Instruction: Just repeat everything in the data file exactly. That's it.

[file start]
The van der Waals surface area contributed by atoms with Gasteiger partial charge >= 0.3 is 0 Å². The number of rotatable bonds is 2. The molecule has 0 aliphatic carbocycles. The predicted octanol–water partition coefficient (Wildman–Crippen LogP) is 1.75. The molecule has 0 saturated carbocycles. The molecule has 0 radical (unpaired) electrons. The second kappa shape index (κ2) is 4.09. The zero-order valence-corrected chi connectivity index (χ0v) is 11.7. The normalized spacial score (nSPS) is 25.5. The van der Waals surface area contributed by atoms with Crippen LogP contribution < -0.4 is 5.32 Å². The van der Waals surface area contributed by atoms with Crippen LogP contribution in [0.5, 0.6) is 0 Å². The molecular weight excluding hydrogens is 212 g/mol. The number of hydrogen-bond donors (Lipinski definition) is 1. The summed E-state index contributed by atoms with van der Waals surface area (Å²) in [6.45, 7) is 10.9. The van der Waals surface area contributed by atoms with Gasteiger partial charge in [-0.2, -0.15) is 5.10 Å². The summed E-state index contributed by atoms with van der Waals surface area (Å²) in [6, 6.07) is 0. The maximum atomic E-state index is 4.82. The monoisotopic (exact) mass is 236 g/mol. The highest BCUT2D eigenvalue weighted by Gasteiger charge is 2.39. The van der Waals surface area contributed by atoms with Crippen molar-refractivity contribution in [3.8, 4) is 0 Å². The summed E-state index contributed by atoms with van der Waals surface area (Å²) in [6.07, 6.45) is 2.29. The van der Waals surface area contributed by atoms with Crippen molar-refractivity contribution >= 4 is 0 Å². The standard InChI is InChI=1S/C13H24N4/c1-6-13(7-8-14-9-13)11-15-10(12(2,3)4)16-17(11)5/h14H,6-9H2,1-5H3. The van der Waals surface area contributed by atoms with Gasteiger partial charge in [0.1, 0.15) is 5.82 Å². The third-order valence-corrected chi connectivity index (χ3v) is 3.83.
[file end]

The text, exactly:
The van der Waals surface area contributed by atoms with Gasteiger partial charge >= 0.3 is 0 Å². The number of rotatable bonds is 2. The molecule has 0 aliphatic carbocycles. The predicted octanol–water partition coefficient (Wildman–Crippen LogP) is 1.75. The molecule has 0 saturated carbocycles. The molecule has 0 radical (unpaired) electrons. The second kappa shape index (κ2) is 4.09. The zero-order valence-corrected chi connectivity index (χ0v) is 11.7. The normalized spacial score (nSPS) is 25.5. The van der Waals surface area contributed by atoms with Crippen LogP contribution < -0.4 is 5.32 Å². The van der Waals surface area contributed by atoms with Crippen LogP contribution in [0.5, 0.6) is 0 Å². The molecular weight excluding hydrogens is 212 g/mol. The number of hydrogen-bond donors (Lipinski definition) is 1. The summed E-state index contributed by atoms with van der Waals surface area (Å²) in [6.45, 7) is 10.9. The van der Waals surface area contributed by atoms with Gasteiger partial charge in [-0.2, -0.15) is 5.10 Å². The summed E-state index contributed by atoms with van der Waals surface area (Å²) in [6, 6.07) is 0. The maximum atomic E-state index is 4.82. The monoisotopic (exact) mass is 236 g/mol. The highest BCUT2D eigenvalue weighted by Gasteiger charge is 2.39. The van der Waals surface area contributed by atoms with Crippen molar-refractivity contribution in [3.8, 4) is 0 Å². The summed E-state index contributed by atoms with van der Waals surface area (Å²) in [6.07, 6.45) is 2.29. The van der Waals surface area contributed by atoms with Crippen molar-refractivity contribution >= 4 is 0 Å². The standard InChI is InChI=1S/C13H24N4/c1-6-13(7-8-14-9-13)11-15-10(12(2,3)4)16-17(11)5/h14H,6-9H2,1-5H3. The van der Waals surface area contributed by atoms with Gasteiger partial charge in [0.1, 0.15) is 5.82 Å². The third-order valence-corrected chi connectivity index (χ3v) is 3.83.